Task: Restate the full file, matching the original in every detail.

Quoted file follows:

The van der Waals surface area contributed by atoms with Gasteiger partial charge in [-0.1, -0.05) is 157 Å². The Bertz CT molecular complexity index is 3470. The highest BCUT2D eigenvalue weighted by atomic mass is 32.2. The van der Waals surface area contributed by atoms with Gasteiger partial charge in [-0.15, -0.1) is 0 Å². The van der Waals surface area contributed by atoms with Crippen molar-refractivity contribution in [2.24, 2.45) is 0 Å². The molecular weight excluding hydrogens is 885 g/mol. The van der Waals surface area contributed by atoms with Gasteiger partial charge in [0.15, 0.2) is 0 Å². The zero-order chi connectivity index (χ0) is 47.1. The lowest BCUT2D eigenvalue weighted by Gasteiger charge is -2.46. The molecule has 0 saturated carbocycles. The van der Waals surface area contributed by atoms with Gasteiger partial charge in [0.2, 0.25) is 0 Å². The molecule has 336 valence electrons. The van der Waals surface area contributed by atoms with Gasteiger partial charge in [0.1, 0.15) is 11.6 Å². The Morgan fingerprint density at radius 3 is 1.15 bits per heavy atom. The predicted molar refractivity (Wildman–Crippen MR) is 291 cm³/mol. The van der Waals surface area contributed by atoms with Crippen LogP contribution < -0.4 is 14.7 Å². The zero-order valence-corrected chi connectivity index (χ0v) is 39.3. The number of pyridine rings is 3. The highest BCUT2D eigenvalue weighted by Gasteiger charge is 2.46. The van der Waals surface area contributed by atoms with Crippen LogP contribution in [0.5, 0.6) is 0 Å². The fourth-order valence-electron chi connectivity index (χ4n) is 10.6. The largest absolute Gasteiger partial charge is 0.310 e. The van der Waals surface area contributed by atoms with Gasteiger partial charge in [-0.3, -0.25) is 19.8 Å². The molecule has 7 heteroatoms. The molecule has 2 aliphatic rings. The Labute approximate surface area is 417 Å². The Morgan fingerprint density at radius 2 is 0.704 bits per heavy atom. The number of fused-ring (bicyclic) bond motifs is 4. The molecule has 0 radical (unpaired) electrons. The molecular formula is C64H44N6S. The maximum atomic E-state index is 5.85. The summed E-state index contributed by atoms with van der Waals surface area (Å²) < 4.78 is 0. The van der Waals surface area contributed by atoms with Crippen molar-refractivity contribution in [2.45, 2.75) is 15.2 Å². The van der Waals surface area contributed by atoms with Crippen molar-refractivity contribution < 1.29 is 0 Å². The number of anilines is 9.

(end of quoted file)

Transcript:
The van der Waals surface area contributed by atoms with Gasteiger partial charge in [-0.1, -0.05) is 157 Å². The Bertz CT molecular complexity index is 3470. The highest BCUT2D eigenvalue weighted by atomic mass is 32.2. The van der Waals surface area contributed by atoms with Gasteiger partial charge in [-0.15, -0.1) is 0 Å². The van der Waals surface area contributed by atoms with Crippen molar-refractivity contribution in [2.24, 2.45) is 0 Å². The molecular weight excluding hydrogens is 885 g/mol. The van der Waals surface area contributed by atoms with Gasteiger partial charge in [0.15, 0.2) is 0 Å². The zero-order chi connectivity index (χ0) is 47.1. The lowest BCUT2D eigenvalue weighted by Gasteiger charge is -2.46. The molecule has 0 saturated carbocycles. The van der Waals surface area contributed by atoms with Gasteiger partial charge in [0.2, 0.25) is 0 Å². The molecule has 336 valence electrons. The van der Waals surface area contributed by atoms with Gasteiger partial charge in [0.1, 0.15) is 11.6 Å². The Morgan fingerprint density at radius 3 is 1.15 bits per heavy atom. The predicted molar refractivity (Wildman–Crippen MR) is 291 cm³/mol. The van der Waals surface area contributed by atoms with Crippen LogP contribution < -0.4 is 14.7 Å². The zero-order valence-corrected chi connectivity index (χ0v) is 39.3. The number of pyridine rings is 3. The highest BCUT2D eigenvalue weighted by Gasteiger charge is 2.46. The van der Waals surface area contributed by atoms with Crippen LogP contribution in [0.5, 0.6) is 0 Å². The fourth-order valence-electron chi connectivity index (χ4n) is 10.6. The largest absolute Gasteiger partial charge is 0.310 e. The van der Waals surface area contributed by atoms with Gasteiger partial charge in [-0.3, -0.25) is 19.8 Å². The molecule has 7 heteroatoms. The molecule has 2 aliphatic rings. The Labute approximate surface area is 417 Å². The Morgan fingerprint density at radius 2 is 0.704 bits per heavy atom. The number of fused-ring (bicyclic) bond motifs is 4. The molecule has 0 radical (unpaired) electrons. The molecular formula is C64H44N6S. The maximum atomic E-state index is 5.85. The summed E-state index contributed by atoms with van der Waals surface area (Å²) < 4.78 is 0. The van der Waals surface area contributed by atoms with Crippen molar-refractivity contribution in [2.45, 2.75) is 15.2 Å². The van der Waals surface area contributed by atoms with Crippen molar-refractivity contribution < 1.29 is 0 Å². The number of anilines is 9.